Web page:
Volatility

September 4, 2010

The NYT’s Nocera Lies About Net Neutrality

Filed under: Corporatism, Internet Democracy — Tags: , , — Russ @ 7:04 am

 

The NYT has fitted to print a pack of lies about the telecom rackets, net neutrality, and the future of democracy. The flack du jour is business columnist Joe Nocera.
 
He starts out describing the basic situation – a broad coalition at least claims to support net neutrality, but the FCC keeps dithering.
 

And yet, here we are, a year and a half into the Obama presidency, and net neutrality is no closer to being encoded in federal regulation than it was when George W. Bush was president. Just this week, the F.C.C. asked for comments on two of the issues surrounding net neutrality, issues that have been hashed over for months. It was an obvious effort to push any decision beyond the midterm elections.

 
Correct so far. But then the lies commence:
 

The F.C.C.’s punt doesn’t begin to get at the turmoil. When Google and Verizon, a month ago, put together a well-meaning proposal for enforceable net neutrality rules, the two companies were vilified by the net neutrality purists — because they wanted to exempt wireless. “There was universal condemnation of Google for abandoning its ‘don’t be evil’ ethos,” said Art Brodsky, the chief spokesman for Public Knowledge — the very group that was leading said condemnation.

 
There was nothing at all “well-meaning” about the Google-Verizon Pact. Its goal is clear: to set standards for gutting net neutrality. They want to exempt wireless (which they and many others believe is the future of the Internet) completely, while setting up a paid VIP lane alongside the “open Internet”. But there’s no reason as all why wireless should be treated any differently from fixed lines. And we can fill in the blank for ourselves as to where all subsequent infrastructure development for fixed wires will go. The proposals of the Pact are a way of passively killing the democratic Internet.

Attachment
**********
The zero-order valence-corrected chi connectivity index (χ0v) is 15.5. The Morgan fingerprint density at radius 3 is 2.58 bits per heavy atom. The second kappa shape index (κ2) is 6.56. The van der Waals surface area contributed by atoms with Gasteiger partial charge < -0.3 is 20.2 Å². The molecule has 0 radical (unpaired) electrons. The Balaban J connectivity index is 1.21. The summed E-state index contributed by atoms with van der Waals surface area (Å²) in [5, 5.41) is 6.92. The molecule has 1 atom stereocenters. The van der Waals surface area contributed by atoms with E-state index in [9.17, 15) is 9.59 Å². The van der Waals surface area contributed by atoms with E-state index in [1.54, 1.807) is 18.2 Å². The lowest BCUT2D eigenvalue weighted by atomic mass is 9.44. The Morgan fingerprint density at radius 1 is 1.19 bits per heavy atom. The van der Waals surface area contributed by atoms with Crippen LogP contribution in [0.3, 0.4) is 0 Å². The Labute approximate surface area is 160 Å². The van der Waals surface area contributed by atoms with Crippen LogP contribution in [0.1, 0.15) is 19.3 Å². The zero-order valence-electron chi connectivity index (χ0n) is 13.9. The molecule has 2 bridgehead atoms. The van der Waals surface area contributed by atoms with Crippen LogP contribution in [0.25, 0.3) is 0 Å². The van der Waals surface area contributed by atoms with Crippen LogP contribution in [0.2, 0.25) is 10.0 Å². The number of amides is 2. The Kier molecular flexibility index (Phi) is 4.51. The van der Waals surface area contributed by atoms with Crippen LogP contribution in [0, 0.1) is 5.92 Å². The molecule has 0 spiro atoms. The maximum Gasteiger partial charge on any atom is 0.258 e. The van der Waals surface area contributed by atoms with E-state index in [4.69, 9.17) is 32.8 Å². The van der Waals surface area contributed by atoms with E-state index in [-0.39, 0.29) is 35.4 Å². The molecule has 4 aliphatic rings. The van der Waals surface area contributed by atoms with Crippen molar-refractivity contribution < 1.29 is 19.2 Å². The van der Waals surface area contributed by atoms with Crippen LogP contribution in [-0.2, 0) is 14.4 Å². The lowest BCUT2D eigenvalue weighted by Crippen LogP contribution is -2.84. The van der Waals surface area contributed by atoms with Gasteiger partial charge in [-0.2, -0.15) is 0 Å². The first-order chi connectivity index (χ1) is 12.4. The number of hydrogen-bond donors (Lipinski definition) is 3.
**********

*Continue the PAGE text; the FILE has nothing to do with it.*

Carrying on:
Here’s a truly malicious distortion:
 

In the wake of the Google-Verizon announcement, the F.C.C. abruptly called off talks among the various parties aimed at coming up with net neutrality rules. The talks have since been restarted, more or less, though without the involvement of the F.C.C. Yet even if the talks succeed, the resulting framework wouldn’t have the force of law, so it is hard to know precisely what they would accomplish.

 
These talks were nothing but an end-run around the democratic process. The goal was to remove public policy regarding the public Internet from the public purview. Instead they’d deliver democracy into the hands of racketeer elites whose goal isn’t to “come up with net neutrality rules”, but to gut net neutrality for profit.
 

And last but not least: thanks to a court decision in March — a decision that resulted directly from the F.C.C.’s effort to punish one big Internet service provider, Comcast, for violating the principle of net neutrality — the agency’s very authority to regulate broadband is in doubt.

 
Another lie. Only its “ancillary authority” under the tendentious and arbitrary 2005 classification is in doubt. At will the FCC can reclassify these communications services as communications services.